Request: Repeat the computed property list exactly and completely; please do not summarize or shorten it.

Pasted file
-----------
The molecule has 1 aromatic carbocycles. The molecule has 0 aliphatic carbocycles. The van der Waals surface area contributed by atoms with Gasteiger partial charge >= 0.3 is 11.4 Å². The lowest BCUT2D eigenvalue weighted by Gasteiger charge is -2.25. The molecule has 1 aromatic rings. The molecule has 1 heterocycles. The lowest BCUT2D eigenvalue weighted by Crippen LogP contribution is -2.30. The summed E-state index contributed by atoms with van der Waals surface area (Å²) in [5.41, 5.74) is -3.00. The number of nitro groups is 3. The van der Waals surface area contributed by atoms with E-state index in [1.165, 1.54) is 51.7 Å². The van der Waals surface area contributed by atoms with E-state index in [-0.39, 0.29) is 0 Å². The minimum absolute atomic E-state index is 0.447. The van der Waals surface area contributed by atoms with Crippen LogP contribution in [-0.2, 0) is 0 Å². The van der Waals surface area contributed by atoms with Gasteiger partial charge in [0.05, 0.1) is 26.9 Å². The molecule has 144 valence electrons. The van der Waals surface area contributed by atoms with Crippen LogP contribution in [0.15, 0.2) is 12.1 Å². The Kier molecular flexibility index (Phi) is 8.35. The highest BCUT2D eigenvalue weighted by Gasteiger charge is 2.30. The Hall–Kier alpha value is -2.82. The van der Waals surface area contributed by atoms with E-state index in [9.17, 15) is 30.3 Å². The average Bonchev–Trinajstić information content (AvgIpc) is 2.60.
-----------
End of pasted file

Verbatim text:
The molecule has 1 aromatic carbocycles. The molecule has 0 aliphatic carbocycles. The van der Waals surface area contributed by atoms with Gasteiger partial charge >= 0.3 is 11.4 Å². The lowest BCUT2D eigenvalue weighted by Gasteiger charge is -2.25. The molecule has 1 aromatic rings. The molecule has 1 heterocycles. The lowest BCUT2D eigenvalue weighted by Crippen LogP contribution is -2.30. The summed E-state index contributed by atoms with van der Waals surface area (Å²) in [5.41, 5.74) is -3.00. The number of nitro groups is 3. The van der Waals surface area contributed by atoms with E-state index in [1.165, 1.54) is 51.7 Å². The van der Waals surface area contributed by atoms with E-state index in [-0.39, 0.29) is 0 Å². The minimum absolute atomic E-state index is 0.447. The van der Waals surface area contributed by atoms with Crippen LogP contribution in [-0.2, 0) is 0 Å². The van der Waals surface area contributed by atoms with Gasteiger partial charge in [0.05, 0.1) is 26.9 Å². The molecule has 144 valence electrons. The van der Waals surface area contributed by atoms with Crippen LogP contribution in [0.15, 0.2) is 12.1 Å². The Kier molecular flexibility index (Phi) is 8.35. The highest BCUT2D eigenvalue weighted by Gasteiger charge is 2.30. The Hall–Kier alpha value is -2.82. The van der Waals surface area contributed by atoms with E-state index in [9.17, 15) is 30.3 Å². The average Bonchev–Trinajstić information content (AvgIpc) is 2.60.